By Stephanie Zacharek
By Charles Taylor
By Chris Klimek
By Chris Klimek
By Amy Nicholson
By Amy Nicholson
By Stephanie Zacharek
By Alan Scherstuhl
Manny & Lo is an odd movie: the story of two runaway sisters who kidnap a spinster, and how all three turn out to be remarkable people.
Sisters Manny (Scarlett Johansson) and Lo (Aleksa Palladino) don't look remarkable. Manny, the 11-year-old, is a skinny, dreamy kid with an interest in measurements -- how many miles driven, in how many minutes, how many houses passed. Lo, chunky on her best days, is a bulky pregnant teen with a good two inches of jet-black roots in her greasy hair. Lo is all action and no reflection; she spirited Manny away from a foster home when their biological mother died, and remains afraid the police might come looking for them, and might place them in new, separate foster homes. Whenever the pair is shoplifting groceries, she orders Manny to check milk cartons, to see whether their faces appear over the "Have you seen me?" slogan. Manny does not find their pictures -- and does not expect to.
Lo is going to have a baby -- she's past the point of having options. With all the sentiment of a pregnant cat, she explains that a semipermanent home is required "so we won't just be floating around when this thing hits." She appropriates a wealthy family's ski house, vacant for the summer. Once settled, the pair hop back in Mom's old station wagon and head into town to shoplift baby stuff.
Elaine (Mary Kay Place) works in the maternity boutique, wearing a faux nurse's outfit and annoying all the customers with her expertise. As soon as Lo lays eyes on her, she scraps her original plan to "get a book or something." We need her, Lo says, we should take her. When Manny objects, Lo argues, "We take things from stores all the time."
First-time filmmaker Lisa Krueger and her excellent cast present exchanges like that with rich detail and powerful emotional undertones. Manny & Lo's sincere treatment of the quirky central characters is laudable; the movie is wonderful for its seriousness.
The seemingly common creatures become interesting when they start talking, and some of the best talking is Manny's narration. (Manny & Lo, like Days of Heaven, ties scenes together with a voice-over from a weird little girl.) As narrator, Manny explains that the sisters kidnapped Elaine because "strange, amazing things" happen all the time.
Elaine minces comically around the house, her ankles bound with bicycle chains. Despite her protests, we know no one is looking for her. (Her captors forced her to write a note, "I'm going on vacation. Love, Elaine," and that scrap was enough to answer all the questions anyone might have.) Even in chains, she maintains appearances -- keeping her hair in a tight French twist, ironing her homemade nurse's outfit and insisting that she is missed. When Manny or Lo knocks on her bedroom door, she cheerily calls out "Who is it?" as if she doesn't know exactly who it is, as if anyone ever knocked on any door she was behind. We see her stubborn, desperate affectations, and, more important, we see that she is intrigued by the notion that someone needs her. Even as we find Elaine's pretenses ridiculous, we are moved by her eagerness to help, by her willingness to love.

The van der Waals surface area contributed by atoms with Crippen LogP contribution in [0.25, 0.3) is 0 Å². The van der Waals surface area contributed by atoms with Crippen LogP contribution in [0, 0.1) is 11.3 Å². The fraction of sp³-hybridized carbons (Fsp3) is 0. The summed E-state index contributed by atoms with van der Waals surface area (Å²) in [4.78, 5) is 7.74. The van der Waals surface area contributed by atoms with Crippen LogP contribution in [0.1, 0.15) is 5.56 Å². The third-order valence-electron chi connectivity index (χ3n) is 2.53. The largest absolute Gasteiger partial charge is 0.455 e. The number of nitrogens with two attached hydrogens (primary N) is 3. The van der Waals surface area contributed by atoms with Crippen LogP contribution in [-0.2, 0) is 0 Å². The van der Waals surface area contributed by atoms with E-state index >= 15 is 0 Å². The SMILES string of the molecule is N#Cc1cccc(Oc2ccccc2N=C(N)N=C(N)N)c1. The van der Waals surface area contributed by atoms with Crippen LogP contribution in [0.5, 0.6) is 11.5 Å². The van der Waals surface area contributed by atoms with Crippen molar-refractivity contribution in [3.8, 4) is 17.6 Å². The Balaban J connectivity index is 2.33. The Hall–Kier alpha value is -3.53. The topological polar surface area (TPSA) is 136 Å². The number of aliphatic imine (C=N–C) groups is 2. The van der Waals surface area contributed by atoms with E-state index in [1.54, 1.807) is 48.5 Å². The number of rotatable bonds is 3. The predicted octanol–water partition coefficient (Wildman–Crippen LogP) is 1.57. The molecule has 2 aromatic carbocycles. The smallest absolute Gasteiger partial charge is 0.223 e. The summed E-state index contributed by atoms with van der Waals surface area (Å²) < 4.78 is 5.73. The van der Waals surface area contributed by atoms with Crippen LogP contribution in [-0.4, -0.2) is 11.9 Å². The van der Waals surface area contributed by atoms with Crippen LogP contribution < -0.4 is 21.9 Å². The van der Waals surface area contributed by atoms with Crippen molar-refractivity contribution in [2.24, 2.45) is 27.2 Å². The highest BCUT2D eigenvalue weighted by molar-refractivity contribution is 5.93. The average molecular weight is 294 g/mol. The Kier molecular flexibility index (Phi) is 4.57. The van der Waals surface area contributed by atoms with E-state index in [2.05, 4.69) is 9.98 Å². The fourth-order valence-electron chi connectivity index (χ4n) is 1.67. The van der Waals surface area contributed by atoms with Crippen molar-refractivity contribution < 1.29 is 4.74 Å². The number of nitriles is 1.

Love, of course, means different things to different people. Perhaps Elaine, in her loving heart, thinks the best thing would be for her to escape and get help for herself and for these two girls. Perhaps Lo, though grateful for Elaine's help, is too stubborn and scared to trust her. Manny loves and trusts Lo, and very shortly Elaine, too, but as a child, Manny cannot be expected to make wise decisions for others. Krueger shows us that her characters have feelings, but is canny about what they might do. One of her best tricks is to keep the story line clear, and yet let us share the characters' suspicions about one another.
Krueger is low-key and sneaky about the suspense stuff, too. One afternoon, with odd cramps, Lo comes to Elaine for advice. The middle-aged woman tells the big-bellied 16-year-old to assume a bizarre head-down posture. Stay like that for 13 minutes, Elaine says, I'll go make some tea. The suspense is wonderful. Lo is there, on the bed with Manny, and Elaine has hobbled away. This simple scene is maddening -- is Lo a fool? Is Manny staying with Lo because she doesn't suspect Elaine will make a break, or is she Elaine's accomplice?
The excitement in this scene derives from the movie's seriousness. Though Lo's silly posture is amusing, the real deal is that something is at stake. We care deeply what decisions these people make, and whether or not they hurt one another. We are concerned with what they have to offer one another. Manny & Lo has much talk of gifts. Manny recognizes her sister's gift for independence, travel and turbulence (Lo hopes to be a stewardess one day), while Elaine, in her own pinched, needy way, speaks eloquently: "There are all sorts of ways to give a gift, not just the obvious way."
Manny & Lo is all about not-just-the-obvious ways. Though its love-and-family lessons are nothing new, the unique details of each character make the movie rare and valuable.
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